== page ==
Invokana Lawsuit TV Commercial

Published on June 24, 2015 by admin

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If you recently experienced symptoms of ketoacidosis, acidosis, ketosis or diabetic ketoacidosis (DKA) as described in Invokana lawsuit commercials airing throughout the country, now is the time to contact our Firm. The attorneys at Bernstein Liebhard LLP are eager to provide legal help to anyone who was hospitalized for these conditions while using Invokana or a similar Type 2 diabetes drug.

If you suffered health issues described in numerous Invokana lawsuit commercials that have aired recently, it is imperative that you pursue legal counsel right away. The above conditions can lead to diabetic coma, kidney failure and even death. Call us now at 212-779-1414.

What is Invokana?

Invokana is a type of Type 2 diabetes medication that belongs to a class referred to as sodium-glucose cotransporter-2 (SGLT2) inhibitors. These medications were designed to lower blood sugar by eliminating glucose through urination. Approved by the U.S. Food and Drug Administration (FDA) in March 2013, Invokana is prescribed in 100 and 300 mg tablets.

The possibility that Invokana and other Type 2 diabetes drugs in its class could be associated with the onset of diabetic ketoacidosis have led numerous law firms to urge patients who may have suffered this complication to file a lawsuit against their manufacturers. In May 2015, the U.S. Food and Drug Administration (FDA) announced a safety review of SGLT2 inhibitors after finding 20 reports of acidosis–logged in its database as diabetic ketoacidosis (DKA), ketoacidosis and ketosis– occurring among people taking the drugs from May 2013 until June 6, 2014. Patients in all these cases required emergency room treatment or hospitalization, the federal agency wrote.

As described in Invokana commercial advertisements, the below are symptoms of acidosis, ketoacidosis and diabetic ketoacidosis (DKA):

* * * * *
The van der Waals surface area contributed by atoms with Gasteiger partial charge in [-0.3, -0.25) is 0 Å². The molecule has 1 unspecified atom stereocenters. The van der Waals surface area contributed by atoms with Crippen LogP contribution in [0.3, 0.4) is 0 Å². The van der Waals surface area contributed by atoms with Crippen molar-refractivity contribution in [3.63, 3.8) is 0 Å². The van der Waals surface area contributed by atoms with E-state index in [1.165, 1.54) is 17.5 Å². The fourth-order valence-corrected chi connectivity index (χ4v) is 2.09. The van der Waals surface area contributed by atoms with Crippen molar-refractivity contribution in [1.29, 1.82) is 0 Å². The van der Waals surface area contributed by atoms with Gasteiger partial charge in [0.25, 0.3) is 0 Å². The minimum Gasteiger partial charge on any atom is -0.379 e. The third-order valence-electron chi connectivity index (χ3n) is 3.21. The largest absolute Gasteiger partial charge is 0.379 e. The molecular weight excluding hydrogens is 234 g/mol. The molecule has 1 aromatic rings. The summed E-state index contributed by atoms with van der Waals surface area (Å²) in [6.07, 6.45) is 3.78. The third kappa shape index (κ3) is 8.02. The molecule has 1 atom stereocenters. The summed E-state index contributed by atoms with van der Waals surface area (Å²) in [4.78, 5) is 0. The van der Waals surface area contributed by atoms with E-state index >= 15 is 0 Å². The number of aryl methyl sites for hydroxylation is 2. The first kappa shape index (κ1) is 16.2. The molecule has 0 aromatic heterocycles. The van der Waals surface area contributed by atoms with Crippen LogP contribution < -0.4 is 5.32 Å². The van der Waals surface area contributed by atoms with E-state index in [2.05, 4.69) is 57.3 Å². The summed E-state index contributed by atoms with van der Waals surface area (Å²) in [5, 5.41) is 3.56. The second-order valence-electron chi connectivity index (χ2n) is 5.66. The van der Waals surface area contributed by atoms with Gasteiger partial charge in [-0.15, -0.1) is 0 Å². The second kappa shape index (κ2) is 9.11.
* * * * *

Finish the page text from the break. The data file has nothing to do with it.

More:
• Breathing difficulty
  • Changes in urination
  • Confusion
  • Nausea and vomiting
  • Anorexia
  • Weakness
  • Lethargy (unusual fatigue or sleepiness)

At the time of its announcement, the FDA was reviewing the safety of all SGLT2 inhibitors to assess whether the risk for ketoacidosis should be included on their warning labels. In addition to Invokana, the following medications belong to the class:

  • Invokamet (canagliflozin and metformin)
  • Farxiga (dapagliflozin) (Approved by FDA on January 8, 2014)
  • Xigduo XR (dapagliflozin and metformin extended-release)
  • Jardiance (empagliflozin) (Approved by FDA on August 1, 2014)
  • Glyxambi (empagliflozin and linagliptin)

If you or a loved one experience any symptoms of diabetic ketoacidosis after taking Invokana or another SGLT2 inhibitor, it’s vital that you act fast. If not treated quickly, ketoacidosis can lead to a diabetic coma or even death.

As noted in some Invokana lawsuit commercials, the cases of ketoacidosis that have been reported are peculiar, since the condition is typically seen in individuals with Type 1 diabetes. More often than not, symptoms were present about two weeks after patients began taking the drug.

Have You Seen an Invokana Lawsuit Commercial? Call Us.

If you were hospitalized with ketoacidosis that may be related to treatment with Invokana, the time is now to file a claim. Contact the attorneys at Bernstein Liebhard LLP for legal advice on how to seek compensation for out-of-pocket medical expenses, lost wages, and other damages you might have incurred as a result of your exposure to Invokana or another SGLT2 inhibitor. Call us today for a free and confidential case evaluation: 212-779-1414.

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